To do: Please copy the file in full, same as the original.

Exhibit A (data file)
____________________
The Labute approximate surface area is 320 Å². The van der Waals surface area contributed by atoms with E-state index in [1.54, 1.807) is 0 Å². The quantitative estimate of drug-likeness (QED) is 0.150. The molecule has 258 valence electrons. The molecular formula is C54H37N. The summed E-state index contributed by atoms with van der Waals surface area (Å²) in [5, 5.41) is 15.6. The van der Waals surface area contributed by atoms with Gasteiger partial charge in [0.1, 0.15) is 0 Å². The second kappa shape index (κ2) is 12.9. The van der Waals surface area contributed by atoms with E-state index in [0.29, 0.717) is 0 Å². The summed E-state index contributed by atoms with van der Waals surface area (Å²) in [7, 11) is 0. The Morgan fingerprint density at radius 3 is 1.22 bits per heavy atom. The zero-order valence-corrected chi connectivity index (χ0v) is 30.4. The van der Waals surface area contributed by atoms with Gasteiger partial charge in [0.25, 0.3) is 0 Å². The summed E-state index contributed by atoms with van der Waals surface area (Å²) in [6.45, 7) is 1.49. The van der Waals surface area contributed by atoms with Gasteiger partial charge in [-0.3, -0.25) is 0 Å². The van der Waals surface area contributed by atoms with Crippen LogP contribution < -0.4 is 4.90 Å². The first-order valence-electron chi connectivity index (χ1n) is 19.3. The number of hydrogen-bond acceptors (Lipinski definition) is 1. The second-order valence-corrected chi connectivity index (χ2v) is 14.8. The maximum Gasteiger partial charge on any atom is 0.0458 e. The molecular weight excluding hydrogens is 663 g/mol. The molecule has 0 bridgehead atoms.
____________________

The Labute approximate surface area is 320 Å². The van der Waals surface area contributed by atoms with E-state index in [1.54, 1.807) is 0 Å². The quantitative estimate of drug-likeness (QED) is 0.150. The molecule has 258 valence electrons. The molecular formula is C54H37N. The summed E-state index contributed by atoms with van der Waals surface area (Å²) in [5, 5.41) is 15.6. The van der Waals surface area contributed by atoms with Gasteiger partial charge in [0.1, 0.15) is 0 Å². The second kappa shape index (κ2) is 12.9. The van der Waals surface area contributed by atoms with E-state index in [0.29, 0.717) is 0 Å². The summed E-state index contributed by atoms with van der Waals surface area (Å²) in [7, 11) is 0. The Morgan fingerprint density at radius 3 is 1.22 bits per heavy atom. The zero-order valence-corrected chi connectivity index (χ0v) is 30.4. The van der Waals surface area contributed by atoms with Gasteiger partial charge in [0.25, 0.3) is 0 Å². The summed E-state index contributed by atoms with van der Waals surface area (Å²) in [6.45, 7) is 1.49. The van der Waals surface area contributed by atoms with Gasteiger partial charge in [-0.3, -0.25) is 0 Å². The van der Waals surface area contributed by atoms with Crippen LogP contribution < -0.4 is 4.90 Å². The first-order valence-electron chi connectivity index (χ1n) is 19.3. The number of hydrogen-bond acceptors (Lipinski definition) is 1. The second-order valence-corrected chi connectivity index (χ2v) is 14.8. The maximum Gasteiger partial charge on any atom is 0.0458 e. The molecular weight excluding hydrogens is 663 g/mol. The molecule has 0 bridgehead atoms.